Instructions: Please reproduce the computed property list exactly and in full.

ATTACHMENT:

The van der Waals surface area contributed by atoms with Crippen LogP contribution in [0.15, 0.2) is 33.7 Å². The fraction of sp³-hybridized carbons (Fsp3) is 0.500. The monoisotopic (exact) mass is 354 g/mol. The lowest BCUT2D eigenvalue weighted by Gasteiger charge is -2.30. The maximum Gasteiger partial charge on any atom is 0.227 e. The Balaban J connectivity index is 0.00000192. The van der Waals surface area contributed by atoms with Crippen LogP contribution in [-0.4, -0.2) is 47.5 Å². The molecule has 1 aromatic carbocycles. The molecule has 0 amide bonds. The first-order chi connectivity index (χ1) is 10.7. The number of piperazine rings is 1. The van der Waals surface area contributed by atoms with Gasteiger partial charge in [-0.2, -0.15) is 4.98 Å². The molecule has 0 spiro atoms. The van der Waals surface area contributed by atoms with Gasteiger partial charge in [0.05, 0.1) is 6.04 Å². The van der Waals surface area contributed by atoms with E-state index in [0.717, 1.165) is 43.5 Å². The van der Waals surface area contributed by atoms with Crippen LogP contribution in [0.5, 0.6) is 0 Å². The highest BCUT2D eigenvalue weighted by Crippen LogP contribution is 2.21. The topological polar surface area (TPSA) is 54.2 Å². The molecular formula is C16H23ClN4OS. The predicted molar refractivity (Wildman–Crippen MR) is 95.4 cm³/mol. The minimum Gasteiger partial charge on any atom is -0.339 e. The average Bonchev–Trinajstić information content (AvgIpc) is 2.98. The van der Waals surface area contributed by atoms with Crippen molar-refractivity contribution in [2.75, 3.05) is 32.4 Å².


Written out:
The van der Waals surface area contributed by atoms with Crippen LogP contribution in [0.15, 0.2) is 33.7 Å². The fraction of sp³-hybridized carbons (Fsp3) is 0.500. The monoisotopic (exact) mass is 354 g/mol. The lowest BCUT2D eigenvalue weighted by Gasteiger charge is -2.30. The maximum Gasteiger partial charge on any atom is 0.227 e. The Balaban J connectivity index is 0.00000192. The van der Waals surface area contributed by atoms with Crippen LogP contribution in [-0.4, -0.2) is 47.5 Å². The molecule has 1 aromatic carbocycles. The molecule has 0 amide bonds. The first-order chi connectivity index (χ1) is 10.7. The number of piperazine rings is 1. The van der Waals surface area contributed by atoms with Gasteiger partial charge in [-0.2, -0.15) is 4.98 Å². The molecule has 0 spiro atoms. The van der Waals surface area contributed by atoms with Gasteiger partial charge in [0.05, 0.1) is 6.04 Å². The van der Waals surface area contributed by atoms with E-state index in [0.717, 1.165) is 43.5 Å². The van der Waals surface area contributed by atoms with Crippen LogP contribution in [0.5, 0.6) is 0 Å². The highest BCUT2D eigenvalue weighted by Crippen LogP contribution is 2.21. The topological polar surface area (TPSA) is 54.2 Å². The molecular formula is C16H23ClN4OS. The predicted molar refractivity (Wildman–Crippen MR) is 95.4 cm³/mol. The minimum Gasteiger partial charge on any atom is -0.339 e. The average Bonchev–Trinajstić information content (AvgIpc) is 2.98. The van der Waals surface area contributed by atoms with Crippen molar-refractivity contribution in [2.75, 3.05) is 32.4 Å².